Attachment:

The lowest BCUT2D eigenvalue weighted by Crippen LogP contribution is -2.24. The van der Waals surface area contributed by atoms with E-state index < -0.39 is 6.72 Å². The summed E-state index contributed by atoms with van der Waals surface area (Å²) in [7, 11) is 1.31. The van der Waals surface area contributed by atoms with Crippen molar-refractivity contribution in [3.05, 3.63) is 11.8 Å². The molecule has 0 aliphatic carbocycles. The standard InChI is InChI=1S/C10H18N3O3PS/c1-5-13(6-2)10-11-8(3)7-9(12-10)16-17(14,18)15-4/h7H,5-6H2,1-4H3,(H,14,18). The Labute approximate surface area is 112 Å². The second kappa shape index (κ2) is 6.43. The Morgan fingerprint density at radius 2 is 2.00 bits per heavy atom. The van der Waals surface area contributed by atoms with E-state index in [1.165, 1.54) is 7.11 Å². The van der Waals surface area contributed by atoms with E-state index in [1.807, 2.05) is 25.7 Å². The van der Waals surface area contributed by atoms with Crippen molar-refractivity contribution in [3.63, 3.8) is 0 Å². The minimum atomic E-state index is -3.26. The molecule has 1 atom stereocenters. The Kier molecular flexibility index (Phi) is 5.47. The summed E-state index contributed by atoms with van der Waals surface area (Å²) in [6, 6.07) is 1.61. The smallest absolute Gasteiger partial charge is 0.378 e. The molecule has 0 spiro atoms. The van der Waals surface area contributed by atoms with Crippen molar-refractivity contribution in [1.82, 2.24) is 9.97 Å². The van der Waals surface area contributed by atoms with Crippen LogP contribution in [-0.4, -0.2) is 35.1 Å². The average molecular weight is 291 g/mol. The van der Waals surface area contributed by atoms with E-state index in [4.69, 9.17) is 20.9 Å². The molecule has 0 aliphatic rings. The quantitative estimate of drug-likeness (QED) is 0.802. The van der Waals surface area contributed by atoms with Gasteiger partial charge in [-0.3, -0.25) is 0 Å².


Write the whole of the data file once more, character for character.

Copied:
The lowest BCUT2D eigenvalue weighted by Crippen LogP contribution is -2.24. The van der Waals surface area contributed by atoms with E-state index < -0.39 is 6.72 Å². The summed E-state index contributed by atoms with van der Waals surface area (Å²) in [7, 11) is 1.31. The van der Waals surface area contributed by atoms with Crippen molar-refractivity contribution in [3.05, 3.63) is 11.8 Å². The molecule has 0 aliphatic carbocycles. The standard InChI is InChI=1S/C10H18N3O3PS/c1-5-13(6-2)10-11-8(3)7-9(12-10)16-17(14,18)15-4/h7H,5-6H2,1-4H3,(H,14,18). The Labute approximate surface area is 112 Å². The second kappa shape index (κ2) is 6.43. The Morgan fingerprint density at radius 2 is 2.00 bits per heavy atom. The van der Waals surface area contributed by atoms with E-state index in [1.165, 1.54) is 7.11 Å². The van der Waals surface area contributed by atoms with E-state index in [1.807, 2.05) is 25.7 Å². The van der Waals surface area contributed by atoms with Crippen molar-refractivity contribution in [3.63, 3.8) is 0 Å². The minimum atomic E-state index is -3.26. The molecule has 1 atom stereocenters. The Kier molecular flexibility index (Phi) is 5.47. The summed E-state index contributed by atoms with van der Waals surface area (Å²) in [6, 6.07) is 1.61. The smallest absolute Gasteiger partial charge is 0.378 e. The molecule has 0 spiro atoms. The van der Waals surface area contributed by atoms with Crippen molar-refractivity contribution in [1.82, 2.24) is 9.97 Å². The van der Waals surface area contributed by atoms with Crippen LogP contribution in [-0.4, -0.2) is 35.1 Å². The average molecular weight is 291 g/mol. The van der Waals surface area contributed by atoms with E-state index in [4.69, 9.17) is 20.9 Å². The molecule has 0 aliphatic rings. The quantitative estimate of drug-likeness (QED) is 0.802. The van der Waals surface area contributed by atoms with Gasteiger partial charge in [-0.3, -0.25) is 0 Å².